10.28.2008

A Word from Atop the Soapbox

*climbs onto soapbox*

Time to revisit the Hos Before Bros argument again, y'all...

This corporation has a strict 'bros before hos' policy.
~ 30 Rock
(THE best comedy on TV today -- season premiere is THIS Thursday on NBC. Watch. For me. Thankyew.)

I am a woman. Obviously.

I vote. Also pretty apparent.

So, using what I recall as basic equation logic... does it follow that a voting woman automatically has to vote for a woman?

Must I apply the adage 'hos before bros' to this situation?

I’m all about Girl Power. Giving a boost to other members of my gender whenever possible. I belong to a women-only volunteer organization -- was even president of said group. Fact: Women are notoriously tough on other women (I can say that because (a) I am one and (b) I’ve witnessed this first-hand.) And I work really hard not to be one of those kinds of chicks. Empowerment. Support. Validation. All important to me.

Being as woman-centric as I am, I’ve been asked the following question more than once: "Aren’t you voting for Sarah Palin?"

Hmmm. Do I have to vote for a woman candidate? Am I obligated by common physical composition to support the chick on the ballot?

Therein lies the rub. And the conundrum facing female voters this election season.

I say no.

~~~~~~~~~~~~~~~

Hey, MSNBC, CNN, and yes, NOW (and doesn't that one hurt the most): I just got back from the big secret National Vagina Convention and we decided that women are in fact capable of independent thought and are not contractually obligated to check the box for the candidate with the box.
~ a very pithy and wise poster, screen name Francie Nolan, from Television without Pity.com

When I vote, I give serious time and thought to how and for whom I’m going to give my support. My choices are totally based on the individual. Not gender. Not race. The person. Especially in such a critical election as the one before us.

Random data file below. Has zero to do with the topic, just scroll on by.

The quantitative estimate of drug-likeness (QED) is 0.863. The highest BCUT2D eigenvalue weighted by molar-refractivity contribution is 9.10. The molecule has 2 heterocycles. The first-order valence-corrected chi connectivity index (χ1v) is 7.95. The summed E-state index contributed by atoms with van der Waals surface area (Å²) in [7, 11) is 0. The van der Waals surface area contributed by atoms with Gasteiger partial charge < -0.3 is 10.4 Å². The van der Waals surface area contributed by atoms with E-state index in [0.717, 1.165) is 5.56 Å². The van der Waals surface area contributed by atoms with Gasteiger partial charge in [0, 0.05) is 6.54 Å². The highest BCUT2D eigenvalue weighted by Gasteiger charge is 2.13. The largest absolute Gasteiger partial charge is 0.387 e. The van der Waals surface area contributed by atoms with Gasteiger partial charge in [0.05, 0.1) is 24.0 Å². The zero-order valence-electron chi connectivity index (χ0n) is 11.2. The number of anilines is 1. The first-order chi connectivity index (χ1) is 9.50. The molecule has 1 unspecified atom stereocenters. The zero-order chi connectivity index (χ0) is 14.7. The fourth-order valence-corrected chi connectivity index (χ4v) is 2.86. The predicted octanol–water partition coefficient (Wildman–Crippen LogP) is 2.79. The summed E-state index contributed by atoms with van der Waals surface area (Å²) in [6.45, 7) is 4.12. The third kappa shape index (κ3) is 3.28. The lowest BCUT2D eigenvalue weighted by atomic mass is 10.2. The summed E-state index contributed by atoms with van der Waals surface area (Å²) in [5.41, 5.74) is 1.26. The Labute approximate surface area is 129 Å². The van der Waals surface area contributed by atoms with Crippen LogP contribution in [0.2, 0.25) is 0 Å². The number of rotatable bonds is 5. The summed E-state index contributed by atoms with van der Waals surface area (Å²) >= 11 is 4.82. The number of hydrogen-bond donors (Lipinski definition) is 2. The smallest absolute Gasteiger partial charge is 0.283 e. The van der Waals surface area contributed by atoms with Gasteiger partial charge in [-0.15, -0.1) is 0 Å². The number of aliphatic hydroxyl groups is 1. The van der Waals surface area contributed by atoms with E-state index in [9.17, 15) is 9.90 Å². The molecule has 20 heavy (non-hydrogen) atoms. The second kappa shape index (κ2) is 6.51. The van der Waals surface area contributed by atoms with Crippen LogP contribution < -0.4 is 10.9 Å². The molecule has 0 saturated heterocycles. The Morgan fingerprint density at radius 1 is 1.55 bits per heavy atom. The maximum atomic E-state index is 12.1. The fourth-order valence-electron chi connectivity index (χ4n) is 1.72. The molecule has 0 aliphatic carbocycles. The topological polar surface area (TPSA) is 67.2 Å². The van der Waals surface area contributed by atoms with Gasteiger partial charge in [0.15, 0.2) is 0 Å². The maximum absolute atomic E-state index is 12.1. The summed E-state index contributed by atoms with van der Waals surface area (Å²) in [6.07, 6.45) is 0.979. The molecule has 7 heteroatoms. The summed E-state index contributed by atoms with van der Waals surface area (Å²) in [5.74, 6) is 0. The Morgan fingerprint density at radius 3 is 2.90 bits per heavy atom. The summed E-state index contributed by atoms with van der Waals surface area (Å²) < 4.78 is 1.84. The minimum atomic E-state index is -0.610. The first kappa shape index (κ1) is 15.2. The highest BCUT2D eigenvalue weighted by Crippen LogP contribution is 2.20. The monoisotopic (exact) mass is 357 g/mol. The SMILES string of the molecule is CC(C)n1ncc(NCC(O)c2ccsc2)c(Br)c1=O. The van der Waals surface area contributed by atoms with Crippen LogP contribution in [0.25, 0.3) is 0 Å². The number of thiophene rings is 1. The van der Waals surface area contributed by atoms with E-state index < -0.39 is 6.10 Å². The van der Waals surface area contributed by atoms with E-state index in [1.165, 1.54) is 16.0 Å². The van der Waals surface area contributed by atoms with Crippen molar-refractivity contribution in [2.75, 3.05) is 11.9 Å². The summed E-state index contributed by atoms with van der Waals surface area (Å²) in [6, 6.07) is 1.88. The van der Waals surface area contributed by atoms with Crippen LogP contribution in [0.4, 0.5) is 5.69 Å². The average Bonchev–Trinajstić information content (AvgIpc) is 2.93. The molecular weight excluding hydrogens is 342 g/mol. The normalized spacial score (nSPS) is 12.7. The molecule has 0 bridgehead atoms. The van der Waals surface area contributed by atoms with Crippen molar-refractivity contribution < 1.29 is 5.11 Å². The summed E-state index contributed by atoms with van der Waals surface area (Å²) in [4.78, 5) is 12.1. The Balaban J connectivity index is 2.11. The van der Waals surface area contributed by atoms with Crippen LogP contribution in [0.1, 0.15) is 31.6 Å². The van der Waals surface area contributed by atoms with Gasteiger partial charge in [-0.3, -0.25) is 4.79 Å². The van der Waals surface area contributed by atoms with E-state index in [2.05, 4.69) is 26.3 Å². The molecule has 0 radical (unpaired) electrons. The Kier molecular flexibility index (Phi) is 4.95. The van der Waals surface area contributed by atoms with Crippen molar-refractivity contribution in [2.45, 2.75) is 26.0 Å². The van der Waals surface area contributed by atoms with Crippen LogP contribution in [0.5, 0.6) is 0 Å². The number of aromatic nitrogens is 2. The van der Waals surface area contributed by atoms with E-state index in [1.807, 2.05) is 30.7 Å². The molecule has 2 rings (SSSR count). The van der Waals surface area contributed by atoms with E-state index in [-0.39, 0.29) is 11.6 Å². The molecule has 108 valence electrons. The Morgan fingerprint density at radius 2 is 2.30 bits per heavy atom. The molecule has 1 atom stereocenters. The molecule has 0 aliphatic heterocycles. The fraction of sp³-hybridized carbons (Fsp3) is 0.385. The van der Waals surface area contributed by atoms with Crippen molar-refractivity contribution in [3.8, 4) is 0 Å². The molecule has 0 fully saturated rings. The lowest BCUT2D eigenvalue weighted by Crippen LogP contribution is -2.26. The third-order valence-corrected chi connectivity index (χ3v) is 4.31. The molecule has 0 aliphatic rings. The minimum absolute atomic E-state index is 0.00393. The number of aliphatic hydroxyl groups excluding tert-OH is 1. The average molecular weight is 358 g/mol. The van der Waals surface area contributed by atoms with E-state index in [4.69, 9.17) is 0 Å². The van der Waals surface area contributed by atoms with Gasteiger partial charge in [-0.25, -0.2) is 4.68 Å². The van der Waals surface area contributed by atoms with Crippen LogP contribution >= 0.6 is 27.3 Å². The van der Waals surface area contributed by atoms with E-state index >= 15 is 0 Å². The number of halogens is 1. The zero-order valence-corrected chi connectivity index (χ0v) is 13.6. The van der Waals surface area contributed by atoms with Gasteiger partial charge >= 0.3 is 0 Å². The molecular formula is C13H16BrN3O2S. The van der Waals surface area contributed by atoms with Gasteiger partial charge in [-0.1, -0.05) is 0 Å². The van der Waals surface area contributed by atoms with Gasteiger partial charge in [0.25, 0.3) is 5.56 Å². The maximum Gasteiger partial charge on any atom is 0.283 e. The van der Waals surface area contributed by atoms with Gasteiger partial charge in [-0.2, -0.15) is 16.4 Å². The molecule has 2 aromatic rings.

I totally agree that this campaign season is groundbreaking, with each ticket sporting candidates with labels that heretofore have not been seen in viable candidates. It’s historical and I’m thrilled I have the opportunity to participate in this scene-changing election.

But I don’t vote based on labels.

Just because I have a vagina doesn’t mean I’m genetically obligated to vote for a candidate with a vagina.

Just because I’m a Caucasian doesn’t mean I have to vote for the candidate that looks the most like me.

Just because I’m a WASP doesn’t mean I have to vote for the WASPy-ish candidate.

Just because I’m a church-going Christian does not mean I have to vote with the evangelically preferred candidate. (Want my take on this? Check this blog post out...)

When it comes to stuff like this, I think with my head and my heart, not my reproductive organs or the color of my skin or my religious preference or my ethnic background.

I vote for the person. And what she or he has to say. How they conduct themselves. What they believe in -- and how that works with what I believe in.